Smartphone users disappointed with devices

Most smartphone users are unhappy with handset and application performance.

Despite huge sales of Apple's iPhone, BlackBerrys, HTC devices and many others, as well a billions of app downloads, users are disappointed with the services they are recieving.

Over half of those quizzed (57 per cent) claimed to be disappointed with the performance of their smartphone, with the main criticisms concerning streaming media, web browsers and social networking applications, suggesting that users are struggling with the slow Internet speeds offered by mobile broadband providers.

This corresponds with a survey by Broadband Genie that found most mobile broadband speeds are falling way below advertised top speeds. The survey found that the average user experience was just 0.87Mbps - only 24 per cent of the top-end speed offered by mobile firms.

When experiencing problems with their smartphones, users do not know where to turn. Over half (55 per cent) cannot tell whether individual problems stem from the handset or the mobile network. As a result, 53 per cent instinctively blame the smartphone manufacturer whenever an issue arises, the survey said.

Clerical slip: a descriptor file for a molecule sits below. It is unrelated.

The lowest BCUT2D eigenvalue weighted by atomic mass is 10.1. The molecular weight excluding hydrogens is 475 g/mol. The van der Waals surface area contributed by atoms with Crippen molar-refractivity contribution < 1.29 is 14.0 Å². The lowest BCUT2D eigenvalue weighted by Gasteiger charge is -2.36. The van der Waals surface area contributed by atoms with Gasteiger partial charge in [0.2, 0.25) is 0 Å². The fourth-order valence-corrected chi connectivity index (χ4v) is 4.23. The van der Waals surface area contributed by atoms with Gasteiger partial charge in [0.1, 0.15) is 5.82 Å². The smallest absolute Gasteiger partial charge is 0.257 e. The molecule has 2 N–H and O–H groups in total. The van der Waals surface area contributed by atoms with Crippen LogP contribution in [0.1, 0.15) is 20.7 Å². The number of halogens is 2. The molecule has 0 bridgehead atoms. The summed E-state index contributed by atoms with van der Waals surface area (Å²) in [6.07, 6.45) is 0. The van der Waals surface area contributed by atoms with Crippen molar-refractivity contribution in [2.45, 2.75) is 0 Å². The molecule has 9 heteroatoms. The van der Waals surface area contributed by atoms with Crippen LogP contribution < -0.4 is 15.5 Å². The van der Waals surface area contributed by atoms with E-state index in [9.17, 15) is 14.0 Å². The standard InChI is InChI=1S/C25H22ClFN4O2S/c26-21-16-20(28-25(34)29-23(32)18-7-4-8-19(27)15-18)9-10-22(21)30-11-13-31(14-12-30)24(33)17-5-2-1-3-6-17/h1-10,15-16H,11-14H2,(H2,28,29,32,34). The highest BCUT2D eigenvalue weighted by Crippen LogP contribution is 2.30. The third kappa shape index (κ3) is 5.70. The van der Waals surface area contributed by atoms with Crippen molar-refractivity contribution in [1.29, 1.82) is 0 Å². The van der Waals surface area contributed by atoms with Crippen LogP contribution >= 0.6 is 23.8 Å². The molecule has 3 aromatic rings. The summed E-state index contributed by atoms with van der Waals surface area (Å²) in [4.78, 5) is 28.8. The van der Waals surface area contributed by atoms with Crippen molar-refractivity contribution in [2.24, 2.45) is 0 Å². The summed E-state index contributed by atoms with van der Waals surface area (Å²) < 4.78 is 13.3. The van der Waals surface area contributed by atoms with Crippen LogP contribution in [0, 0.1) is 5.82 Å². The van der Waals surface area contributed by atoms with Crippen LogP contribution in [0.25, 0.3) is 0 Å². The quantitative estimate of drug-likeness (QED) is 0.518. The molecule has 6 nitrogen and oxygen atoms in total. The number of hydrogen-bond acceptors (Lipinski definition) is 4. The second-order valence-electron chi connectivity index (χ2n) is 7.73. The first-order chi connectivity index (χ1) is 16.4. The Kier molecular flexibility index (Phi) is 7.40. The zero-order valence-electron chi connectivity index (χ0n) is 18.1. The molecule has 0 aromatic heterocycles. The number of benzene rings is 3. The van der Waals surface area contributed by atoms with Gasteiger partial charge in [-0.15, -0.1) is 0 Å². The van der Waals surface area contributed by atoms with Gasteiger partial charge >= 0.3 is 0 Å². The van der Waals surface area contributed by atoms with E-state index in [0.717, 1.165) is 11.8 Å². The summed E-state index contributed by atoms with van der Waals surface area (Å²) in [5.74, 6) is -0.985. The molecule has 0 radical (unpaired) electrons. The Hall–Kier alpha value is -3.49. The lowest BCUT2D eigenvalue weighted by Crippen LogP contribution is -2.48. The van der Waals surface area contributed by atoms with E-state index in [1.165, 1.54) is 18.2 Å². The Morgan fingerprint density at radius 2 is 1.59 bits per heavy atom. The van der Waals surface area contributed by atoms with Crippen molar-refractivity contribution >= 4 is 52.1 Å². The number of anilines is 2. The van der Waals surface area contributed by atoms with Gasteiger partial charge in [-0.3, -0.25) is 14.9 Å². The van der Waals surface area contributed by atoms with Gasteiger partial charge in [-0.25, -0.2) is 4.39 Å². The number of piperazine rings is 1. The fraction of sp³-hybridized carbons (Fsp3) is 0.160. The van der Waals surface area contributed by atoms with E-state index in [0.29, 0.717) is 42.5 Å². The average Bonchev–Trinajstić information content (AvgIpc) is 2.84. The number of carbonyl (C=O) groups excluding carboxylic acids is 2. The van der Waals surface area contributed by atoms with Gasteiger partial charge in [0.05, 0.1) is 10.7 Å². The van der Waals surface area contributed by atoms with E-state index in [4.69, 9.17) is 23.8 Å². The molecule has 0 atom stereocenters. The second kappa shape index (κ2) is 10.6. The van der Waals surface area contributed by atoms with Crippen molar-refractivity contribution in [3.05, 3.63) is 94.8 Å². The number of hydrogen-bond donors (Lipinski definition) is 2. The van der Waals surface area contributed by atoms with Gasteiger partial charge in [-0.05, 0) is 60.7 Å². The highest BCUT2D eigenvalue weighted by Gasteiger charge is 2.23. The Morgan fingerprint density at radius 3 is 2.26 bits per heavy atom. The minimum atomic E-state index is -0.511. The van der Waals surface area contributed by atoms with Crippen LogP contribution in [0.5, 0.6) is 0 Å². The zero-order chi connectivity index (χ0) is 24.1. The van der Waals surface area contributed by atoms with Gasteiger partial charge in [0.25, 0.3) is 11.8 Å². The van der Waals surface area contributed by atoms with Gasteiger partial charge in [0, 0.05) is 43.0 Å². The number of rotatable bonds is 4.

Fanfare also found that unhappy smartphone owners are likely to vent their frustrations on social networking sites (58 per cent) or to friends and family (57 per cent). The purchasing decisions of 76 per cent are influenced by criticisms from friends and family, and 64 per cent listen to criticisms received via social media, which has repercussions for sales figures.

Fanfare claims these results signal an end to the honeymoon period for smartphones and mobile applications, as consumers are no longer happy to place fashion over functionality.

"Now that the novelty is wearing off, users want their applications to be more reliable. This research shows that the average smartphone user doesn't know the cause of technical problems, but half will instinctively blame their handset manufacturer - most likely switching brand when the opportunity arises. The reality is that it is very hard to tell who is at fault for the glitches that smartphone users are experiencing, but by collaborating over testing, the phone makers, networks and application builders can give customers a better experience and reduce the chance of customer churn," said David Gehringer, vice president of marketing at Fanfare.